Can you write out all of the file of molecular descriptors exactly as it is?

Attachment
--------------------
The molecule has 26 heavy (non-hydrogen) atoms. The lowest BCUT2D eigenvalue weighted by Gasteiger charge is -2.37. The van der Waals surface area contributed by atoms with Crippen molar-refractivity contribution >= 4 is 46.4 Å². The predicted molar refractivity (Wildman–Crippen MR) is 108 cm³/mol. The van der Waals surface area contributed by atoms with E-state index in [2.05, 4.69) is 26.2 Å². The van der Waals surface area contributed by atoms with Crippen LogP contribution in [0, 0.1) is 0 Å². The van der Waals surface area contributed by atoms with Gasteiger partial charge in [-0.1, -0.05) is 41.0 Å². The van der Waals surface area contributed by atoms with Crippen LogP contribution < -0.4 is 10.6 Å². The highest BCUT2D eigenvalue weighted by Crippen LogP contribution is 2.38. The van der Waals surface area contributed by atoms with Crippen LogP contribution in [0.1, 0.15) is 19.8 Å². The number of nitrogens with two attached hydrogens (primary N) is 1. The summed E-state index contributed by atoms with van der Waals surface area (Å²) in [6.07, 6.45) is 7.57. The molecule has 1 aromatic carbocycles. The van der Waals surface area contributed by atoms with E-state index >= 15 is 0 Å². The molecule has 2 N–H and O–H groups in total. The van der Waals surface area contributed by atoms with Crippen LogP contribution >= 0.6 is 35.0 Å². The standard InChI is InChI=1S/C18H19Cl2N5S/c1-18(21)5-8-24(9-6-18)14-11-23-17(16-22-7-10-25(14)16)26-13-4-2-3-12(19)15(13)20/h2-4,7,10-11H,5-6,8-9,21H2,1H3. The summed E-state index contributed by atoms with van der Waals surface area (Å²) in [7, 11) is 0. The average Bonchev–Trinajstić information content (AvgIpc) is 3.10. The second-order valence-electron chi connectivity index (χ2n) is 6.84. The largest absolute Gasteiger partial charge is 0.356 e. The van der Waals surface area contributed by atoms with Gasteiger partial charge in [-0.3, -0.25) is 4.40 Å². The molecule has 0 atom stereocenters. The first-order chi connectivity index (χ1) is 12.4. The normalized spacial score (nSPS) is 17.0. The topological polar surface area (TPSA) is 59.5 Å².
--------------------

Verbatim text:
The molecule has 26 heavy (non-hydrogen) atoms. The lowest BCUT2D eigenvalue weighted by Gasteiger charge is -2.37. The van der Waals surface area contributed by atoms with Crippen molar-refractivity contribution >= 4 is 46.4 Å². The predicted molar refractivity (Wildman–Crippen MR) is 108 cm³/mol. The van der Waals surface area contributed by atoms with E-state index in [2.05, 4.69) is 26.2 Å². The van der Waals surface area contributed by atoms with Crippen LogP contribution in [0, 0.1) is 0 Å². The van der Waals surface area contributed by atoms with Gasteiger partial charge in [-0.1, -0.05) is 41.0 Å². The van der Waals surface area contributed by atoms with Crippen LogP contribution < -0.4 is 10.6 Å². The highest BCUT2D eigenvalue weighted by Crippen LogP contribution is 2.38. The van der Waals surface area contributed by atoms with Crippen LogP contribution in [0.1, 0.15) is 19.8 Å². The number of nitrogens with two attached hydrogens (primary N) is 1. The summed E-state index contributed by atoms with van der Waals surface area (Å²) in [6.07, 6.45) is 7.57. The molecule has 1 aromatic carbocycles. The van der Waals surface area contributed by atoms with E-state index >= 15 is 0 Å². The molecule has 2 N–H and O–H groups in total. The van der Waals surface area contributed by atoms with Crippen LogP contribution >= 0.6 is 35.0 Å². The standard InChI is InChI=1S/C18H19Cl2N5S/c1-18(21)5-8-24(9-6-18)14-11-23-17(16-22-7-10-25(14)16)26-13-4-2-3-12(19)15(13)20/h2-4,7,10-11H,5-6,8-9,21H2,1H3. The summed E-state index contributed by atoms with van der Waals surface area (Å²) in [7, 11) is 0. The average Bonchev–Trinajstić information content (AvgIpc) is 3.10. The second-order valence-electron chi connectivity index (χ2n) is 6.84. The largest absolute Gasteiger partial charge is 0.356 e. The van der Waals surface area contributed by atoms with Gasteiger partial charge in [-0.3, -0.25) is 4.40 Å². The molecule has 0 atom stereocenters. The first-order chi connectivity index (χ1) is 12.4. The normalized spacial score (nSPS) is 17.0. The topological polar surface area (TPSA) is 59.5 Å².